Book Review: Behind Closed Doors [by B.A. Paris]

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Image (c) goodreads.com

I didn’t really intend to read this, and I have no idea why I did. I was going through the Goodreads Choice nominees for the year and I remembered having seen this book before. And then I ended up reading it, just out of curiosity. I don’t know why I was so curious, because as soon as you read the synopsis it’s pretty obvious what you’re going to be dealing with. Spoiler warning ahead, even though this is pretty much what’s on the dustjacket.

So Jack and Grace seem like the Perfect Couple to all their friends, which apparently means he’s a high-profile lawyer who’s so attractive he draws glances even while walking in the park (seriously?) and she’s an amazing chef and a homemaker. They live in a gorgeous house, they’re well-off, and they’re very much devoted to each other. But there’s something too perfect about them, and they’re practically joined at the hip. Grace never meets anyone alone, if at all. So, as the dustjacket puts it, ‘The perfect marriage? Or the perfect lie?’

The summary has something of a TV-drama quality to it (particularly that last line – I put it in so you’d get the point) and it probably gives away more than it should, but in reality, there’s very little to hide. I don’t really have much to say about this book, except that I suspect there are many others like it – probably not as popular somehow.

The story is narrated in a perfectly ordinary way, one word after another, no unique style, and far more telling than showing (in the first person). There are consistent back-and-forth time jumps which are easy to keep up with. The actual mystery is not what but what now? B. A. Paris did manage to hold my attention till the end, but I was also aware that I could’ve stopped at any time and not really lost out.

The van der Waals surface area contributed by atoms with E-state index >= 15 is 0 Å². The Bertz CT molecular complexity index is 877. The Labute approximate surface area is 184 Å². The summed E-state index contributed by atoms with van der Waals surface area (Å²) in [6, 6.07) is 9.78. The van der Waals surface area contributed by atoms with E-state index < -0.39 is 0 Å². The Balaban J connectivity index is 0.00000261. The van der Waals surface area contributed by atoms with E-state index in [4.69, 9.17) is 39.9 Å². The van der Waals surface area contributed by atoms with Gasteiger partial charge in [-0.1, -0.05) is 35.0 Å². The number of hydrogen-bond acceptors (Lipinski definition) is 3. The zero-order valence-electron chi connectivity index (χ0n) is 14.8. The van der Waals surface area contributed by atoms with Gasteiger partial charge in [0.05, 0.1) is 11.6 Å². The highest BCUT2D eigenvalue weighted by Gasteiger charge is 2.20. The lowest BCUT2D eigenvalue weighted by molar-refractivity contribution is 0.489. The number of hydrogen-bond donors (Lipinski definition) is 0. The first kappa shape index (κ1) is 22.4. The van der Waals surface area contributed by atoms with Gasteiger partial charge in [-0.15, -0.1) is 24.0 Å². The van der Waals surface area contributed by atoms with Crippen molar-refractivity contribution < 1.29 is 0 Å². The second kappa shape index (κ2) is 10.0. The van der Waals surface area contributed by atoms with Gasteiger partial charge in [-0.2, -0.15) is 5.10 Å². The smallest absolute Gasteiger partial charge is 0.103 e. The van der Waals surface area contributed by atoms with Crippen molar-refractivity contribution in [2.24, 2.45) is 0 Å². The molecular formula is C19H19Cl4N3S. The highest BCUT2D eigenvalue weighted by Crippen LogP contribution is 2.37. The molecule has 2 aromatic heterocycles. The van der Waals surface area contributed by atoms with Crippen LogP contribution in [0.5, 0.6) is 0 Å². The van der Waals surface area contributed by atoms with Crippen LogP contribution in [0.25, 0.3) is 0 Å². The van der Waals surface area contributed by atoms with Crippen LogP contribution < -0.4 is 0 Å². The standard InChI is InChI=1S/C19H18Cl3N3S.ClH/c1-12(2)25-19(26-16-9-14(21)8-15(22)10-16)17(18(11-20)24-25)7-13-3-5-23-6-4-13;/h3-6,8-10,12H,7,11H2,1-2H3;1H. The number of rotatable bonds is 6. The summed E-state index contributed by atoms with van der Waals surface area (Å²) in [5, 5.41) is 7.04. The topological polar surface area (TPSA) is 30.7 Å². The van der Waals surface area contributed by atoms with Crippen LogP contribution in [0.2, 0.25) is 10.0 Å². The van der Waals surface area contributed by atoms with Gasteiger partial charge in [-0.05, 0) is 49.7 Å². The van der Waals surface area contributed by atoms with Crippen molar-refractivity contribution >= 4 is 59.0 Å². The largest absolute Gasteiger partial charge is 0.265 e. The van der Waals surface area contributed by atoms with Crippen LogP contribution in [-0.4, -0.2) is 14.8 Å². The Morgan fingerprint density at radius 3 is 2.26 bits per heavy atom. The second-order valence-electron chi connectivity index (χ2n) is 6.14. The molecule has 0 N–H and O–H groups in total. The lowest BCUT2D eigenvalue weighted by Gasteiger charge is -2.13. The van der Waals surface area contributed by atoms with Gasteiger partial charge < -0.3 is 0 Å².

I don’t really know what to say about the characters – this isn’t really much of a review is it? The novel, for me, was just so mediocre. And Paris was far more concerned with narrative, moving the story forward, than with character development.

I’m not sure how I feel about her concept of abuse in the book – although I wouldn’t extrapolate that that was her general opinion, obviously. But the character she chose to create was extreme and psychotic; it’s far more scary to me that there are millions of people across the globe who suffer abuse at the hands of people who are much more (for lack of a better term) ordinary. Of course, a lot of novels are about extreme situations and extreme people – crime thrillers in particular, I suppose – so I suppose this really isn’t a problem.

The only bit I was really impressed with was the ending – or, rather, the final dialogues. Somehow the whole novel lacked any kind of real quality to me, Paris just didn’t capture any interest with her writing style. She was writing sinister people and horrible scenarios in a totally average way. I think the last few lines packed more of a punch than the whole novel put together.

Honestly, if you’ve read the synopsis, you’ve pretty much got the gist. Unless you’re just a little too curious (like me), you’re probably not missing much that google can’t fill in for you.

Apologies for the mediocre review (who am I to criticise, again?), maybe I’ll get better.

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